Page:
Along with slavery, Nancy Green inherited a legacy of stereotypes about African Americans that continued over a century after the Civil War. Billy Kersands, himself an African American comedian, songwriter and minstrel show performer, inspired the Aunt Jemima character with his vaudeville song “Old Aunt Jemima” which he wrote in 1875. His song earned Aunt Jemima popularity in late 19th century minstrel shows and as a symbol in 20th century corporations. The song helped create the Aunt Jemima pancakes brand and several film, television and radio characters called “Aunt Jemima,” but Nancy Green and her dynamic personality were equally important factors in the success of Aunt Jemima character.
Nancy Green transformed Aunt Jemima from a strictly racist, commercial cipher into a symbol of friendliness and hospitality, making thousands of personal appearances for Aunt Jemima Self Rising Pancake Flour and the Davis Milling Company. Several organizations, including the Boys Club at Rockford, Illinois, exist because Nancy Green helped raise funds to support them every year. Nancy Green raised over three million dollars for charities without any personal return for her or her company. In 1914, the Davis Milling Company changed its name to Aunt Jemima Mills Company and Nancy Green continued to travel and promote Aunt Jemima Self Raising Pancake Flour.
Women’s Health magazine published a story about Green on Wednesday and included what led up to the corporate decision:
Quaker Oats didn’t mention it, but the change seems to be tied to a viral TikTok from @singkirbysing in which the singer details “how to make a non-racist breakfast.” In the TikTok, Kirby talks about the history behind the Aunt Jemima brand, and ends with,“Not today. Black Lives Matter, people,” as she dumps a box of Aunt Jemima pancake mix down the sink.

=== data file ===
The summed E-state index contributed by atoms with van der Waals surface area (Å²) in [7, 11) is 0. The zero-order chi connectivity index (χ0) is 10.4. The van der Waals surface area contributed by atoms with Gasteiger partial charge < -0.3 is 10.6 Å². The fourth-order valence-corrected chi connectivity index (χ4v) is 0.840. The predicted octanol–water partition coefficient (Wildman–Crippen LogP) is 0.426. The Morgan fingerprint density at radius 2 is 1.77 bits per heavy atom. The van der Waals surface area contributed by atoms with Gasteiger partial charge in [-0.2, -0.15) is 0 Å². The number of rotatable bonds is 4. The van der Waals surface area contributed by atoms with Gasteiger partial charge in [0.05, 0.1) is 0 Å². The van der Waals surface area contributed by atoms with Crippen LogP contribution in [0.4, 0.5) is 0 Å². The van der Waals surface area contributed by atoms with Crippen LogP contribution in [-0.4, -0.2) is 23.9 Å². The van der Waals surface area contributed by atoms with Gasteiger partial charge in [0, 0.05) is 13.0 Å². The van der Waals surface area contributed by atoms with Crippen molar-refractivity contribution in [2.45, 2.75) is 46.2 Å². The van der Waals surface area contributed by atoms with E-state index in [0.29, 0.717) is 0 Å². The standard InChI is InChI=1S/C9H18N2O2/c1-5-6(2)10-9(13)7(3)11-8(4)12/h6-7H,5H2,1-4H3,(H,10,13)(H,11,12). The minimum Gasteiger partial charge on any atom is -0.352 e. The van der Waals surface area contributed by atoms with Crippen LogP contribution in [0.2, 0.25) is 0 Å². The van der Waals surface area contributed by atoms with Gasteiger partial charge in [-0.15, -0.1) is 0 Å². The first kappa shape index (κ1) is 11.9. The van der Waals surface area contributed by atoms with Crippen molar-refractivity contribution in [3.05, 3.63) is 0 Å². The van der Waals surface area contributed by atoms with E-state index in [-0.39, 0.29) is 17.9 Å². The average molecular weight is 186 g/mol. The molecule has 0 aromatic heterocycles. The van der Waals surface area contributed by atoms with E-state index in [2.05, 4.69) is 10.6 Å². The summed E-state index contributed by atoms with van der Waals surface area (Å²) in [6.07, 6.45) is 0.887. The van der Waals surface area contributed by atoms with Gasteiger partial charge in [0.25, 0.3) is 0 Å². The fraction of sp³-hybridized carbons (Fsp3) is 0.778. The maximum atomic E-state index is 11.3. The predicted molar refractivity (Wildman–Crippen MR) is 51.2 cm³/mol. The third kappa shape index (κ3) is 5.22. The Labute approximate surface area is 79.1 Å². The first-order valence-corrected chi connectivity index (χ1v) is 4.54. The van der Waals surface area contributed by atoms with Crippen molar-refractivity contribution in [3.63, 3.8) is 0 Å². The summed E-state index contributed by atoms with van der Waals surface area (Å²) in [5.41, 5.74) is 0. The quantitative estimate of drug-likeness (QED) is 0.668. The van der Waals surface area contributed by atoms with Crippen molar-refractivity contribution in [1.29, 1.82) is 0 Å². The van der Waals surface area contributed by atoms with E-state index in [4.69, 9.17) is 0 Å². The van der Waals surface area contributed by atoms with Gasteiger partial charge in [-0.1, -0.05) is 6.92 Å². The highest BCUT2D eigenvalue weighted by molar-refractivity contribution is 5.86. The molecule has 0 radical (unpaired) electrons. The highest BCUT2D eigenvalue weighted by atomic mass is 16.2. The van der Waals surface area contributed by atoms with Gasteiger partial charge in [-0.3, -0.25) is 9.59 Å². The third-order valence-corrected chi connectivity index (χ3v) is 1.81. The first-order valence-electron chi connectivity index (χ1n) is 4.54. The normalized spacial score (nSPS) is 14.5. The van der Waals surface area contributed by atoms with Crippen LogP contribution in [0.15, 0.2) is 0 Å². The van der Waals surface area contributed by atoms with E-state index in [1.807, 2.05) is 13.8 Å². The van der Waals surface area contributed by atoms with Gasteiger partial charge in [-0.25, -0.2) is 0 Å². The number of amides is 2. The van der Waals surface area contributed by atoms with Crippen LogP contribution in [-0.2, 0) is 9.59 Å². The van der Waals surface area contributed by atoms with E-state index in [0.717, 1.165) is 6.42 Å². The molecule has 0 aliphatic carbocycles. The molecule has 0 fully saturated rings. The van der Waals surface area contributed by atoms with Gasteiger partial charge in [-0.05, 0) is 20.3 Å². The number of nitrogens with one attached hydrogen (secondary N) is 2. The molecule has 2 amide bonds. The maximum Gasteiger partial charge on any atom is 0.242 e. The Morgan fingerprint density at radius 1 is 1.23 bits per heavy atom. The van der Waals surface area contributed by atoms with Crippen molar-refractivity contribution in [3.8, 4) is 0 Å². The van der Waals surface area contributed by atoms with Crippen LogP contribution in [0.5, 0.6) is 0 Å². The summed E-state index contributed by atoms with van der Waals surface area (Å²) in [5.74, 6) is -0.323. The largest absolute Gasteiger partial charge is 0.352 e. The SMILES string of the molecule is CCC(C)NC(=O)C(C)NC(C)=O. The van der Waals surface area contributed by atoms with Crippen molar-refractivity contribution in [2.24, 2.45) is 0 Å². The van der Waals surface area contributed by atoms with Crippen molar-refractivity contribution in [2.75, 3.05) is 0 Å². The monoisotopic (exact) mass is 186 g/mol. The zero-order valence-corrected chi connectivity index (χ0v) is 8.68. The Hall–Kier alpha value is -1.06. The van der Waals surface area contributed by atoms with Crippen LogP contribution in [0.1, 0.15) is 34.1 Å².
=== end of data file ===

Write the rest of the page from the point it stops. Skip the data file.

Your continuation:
This wasn’t the first time the Aunt Jemima logo came under criticism. In a 2015 opinion piece for the New York Times, Cornell University professor Riché Richardson said the logo was “very much linked to Southern racism” because it was based on a “‘mammy,’ a devoted and submissive servant who eagerly nurtured the children of her white master and mistress while neglecting her own.”
According to the Aunt Jemima website, other black women were cast as Aunt Jimema after Green died, including Anna Robinson and actress Aylene Lewis, who played Aunt Jemima at the Aunt Jemima restaurant in the newly opened Disneyland in California in 1955.
Quaker Oats bought Aunt Jemima two years after Green’s death.
The Aunt Jemima website timeline notes that in 2001 “Pepsico acquires the Quaker Oats Company, making Aunt Jemima a beloved member of Pepsico family of brands.”
In the 1960s, the Aunt Jemima jingle was debuted:
“Aunt Jemima pancakes without her syrup is like the spring without the fall.”
“There’s only one thing worse in the universe that’s no Aunt Jemima’s all all.”
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Family of woman who portrayed Aunt Jemima in the 1920s urges the company to reconsider
The family of a woman whose image was used in Aunt Jemima branding doesn't want the products renamed because the affiliation made her a hero in her hometown.
Texas woman Vera Harris says her second cousin Lillian Richard worked as an ambassador for the Quaker Oats brand for 23 years from 1925 and she doesn't want the progressive changes to affect her family's local fame.